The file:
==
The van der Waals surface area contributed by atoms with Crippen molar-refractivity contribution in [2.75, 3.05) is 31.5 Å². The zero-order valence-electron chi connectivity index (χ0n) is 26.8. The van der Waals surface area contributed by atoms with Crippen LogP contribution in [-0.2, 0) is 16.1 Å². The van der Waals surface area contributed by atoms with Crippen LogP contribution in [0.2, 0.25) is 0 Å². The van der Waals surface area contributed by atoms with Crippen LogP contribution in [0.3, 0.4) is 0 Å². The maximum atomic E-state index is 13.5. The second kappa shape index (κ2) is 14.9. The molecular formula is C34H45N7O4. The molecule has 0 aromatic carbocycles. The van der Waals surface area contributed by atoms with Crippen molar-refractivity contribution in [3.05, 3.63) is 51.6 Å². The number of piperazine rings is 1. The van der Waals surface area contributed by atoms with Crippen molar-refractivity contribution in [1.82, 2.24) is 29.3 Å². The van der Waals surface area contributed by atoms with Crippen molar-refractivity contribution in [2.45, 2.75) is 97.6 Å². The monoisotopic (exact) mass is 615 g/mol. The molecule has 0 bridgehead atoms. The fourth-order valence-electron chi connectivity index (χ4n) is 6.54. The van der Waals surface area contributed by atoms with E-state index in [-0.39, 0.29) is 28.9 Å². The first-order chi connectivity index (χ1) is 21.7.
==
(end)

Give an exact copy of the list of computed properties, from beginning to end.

The van der Waals surface area contributed by atoms with Crippen molar-refractivity contribution in [2.75, 3.05) is 31.5 Å². The zero-order valence-electron chi connectivity index (χ0n) is 26.8. The van der Waals surface area contributed by atoms with Crippen LogP contribution in [-0.2, 0) is 16.1 Å². The van der Waals surface area contributed by atoms with Crippen LogP contribution in [0.2, 0.25) is 0 Å². The van der Waals surface area contributed by atoms with Crippen LogP contribution in [0.3, 0.4) is 0 Å². The maximum atomic E-state index is 13.5. The second kappa shape index (κ2) is 14.9. The molecular formula is C34H45N7O4. The molecule has 0 aromatic carbocycles. The van der Waals surface area contributed by atoms with Crippen molar-refractivity contribution in [3.05, 3.63) is 51.6 Å². The number of piperazine rings is 1. The van der Waals surface area contributed by atoms with Crippen molar-refractivity contribution in [1.82, 2.24) is 29.3 Å². The van der Waals surface area contributed by atoms with Crippen molar-refractivity contribution in [2.45, 2.75) is 97.6 Å². The monoisotopic (exact) mass is 615 g/mol. The molecule has 0 bridgehead atoms. The fourth-order valence-electron chi connectivity index (χ4n) is 6.54. The van der Waals surface area contributed by atoms with E-state index in [-0.39, 0.29) is 28.9 Å². The first-order chi connectivity index (χ1) is 21.7.